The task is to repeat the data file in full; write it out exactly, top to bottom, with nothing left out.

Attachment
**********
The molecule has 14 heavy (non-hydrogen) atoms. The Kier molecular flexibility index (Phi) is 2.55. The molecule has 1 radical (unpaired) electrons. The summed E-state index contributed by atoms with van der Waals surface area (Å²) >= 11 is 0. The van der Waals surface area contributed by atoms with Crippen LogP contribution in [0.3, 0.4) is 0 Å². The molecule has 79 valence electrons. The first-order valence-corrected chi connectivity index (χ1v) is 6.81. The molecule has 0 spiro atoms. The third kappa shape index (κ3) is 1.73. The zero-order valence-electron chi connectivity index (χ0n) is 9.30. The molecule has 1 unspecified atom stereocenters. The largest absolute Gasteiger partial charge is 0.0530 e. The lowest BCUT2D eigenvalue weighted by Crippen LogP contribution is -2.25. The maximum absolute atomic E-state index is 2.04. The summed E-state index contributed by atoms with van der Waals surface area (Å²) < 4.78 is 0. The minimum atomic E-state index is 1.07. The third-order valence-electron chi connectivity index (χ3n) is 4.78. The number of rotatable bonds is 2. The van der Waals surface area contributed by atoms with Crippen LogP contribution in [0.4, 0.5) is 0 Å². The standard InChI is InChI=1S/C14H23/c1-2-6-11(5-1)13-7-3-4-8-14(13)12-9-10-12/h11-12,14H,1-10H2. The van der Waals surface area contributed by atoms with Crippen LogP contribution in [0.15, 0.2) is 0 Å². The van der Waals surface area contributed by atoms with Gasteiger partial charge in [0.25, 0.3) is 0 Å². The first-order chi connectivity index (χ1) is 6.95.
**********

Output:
The molecule has 14 heavy (non-hydrogen) atoms. The Kier molecular flexibility index (Phi) is 2.55. The molecule has 1 radical (unpaired) electrons. The summed E-state index contributed by atoms with van der Waals surface area (Å²) >= 11 is 0. The van der Waals surface area contributed by atoms with Crippen LogP contribution in [0.3, 0.4) is 0 Å². The molecule has 79 valence electrons. The first-order valence-corrected chi connectivity index (χ1v) is 6.81. The molecule has 0 spiro atoms. The third kappa shape index (κ3) is 1.73. The zero-order valence-electron chi connectivity index (χ0n) is 9.30. The molecule has 1 unspecified atom stereocenters. The largest absolute Gasteiger partial charge is 0.0530 e. The lowest BCUT2D eigenvalue weighted by Crippen LogP contribution is -2.25. The maximum absolute atomic E-state index is 2.04. The summed E-state index contributed by atoms with van der Waals surface area (Å²) < 4.78 is 0. The minimum atomic E-state index is 1.07. The third-order valence-electron chi connectivity index (χ3n) is 4.78. The number of rotatable bonds is 2. The van der Waals surface area contributed by atoms with Crippen LogP contribution in [0.4, 0.5) is 0 Å². The standard InChI is InChI=1S/C14H23/c1-2-6-11(5-1)13-7-3-4-8-14(13)12-9-10-12/h11-12,14H,1-10H2. The van der Waals surface area contributed by atoms with Crippen LogP contribution in [0.15, 0.2) is 0 Å². The van der Waals surface area contributed by atoms with Gasteiger partial charge in [0.25, 0.3) is 0 Å². The first-order chi connectivity index (χ1) is 6.95.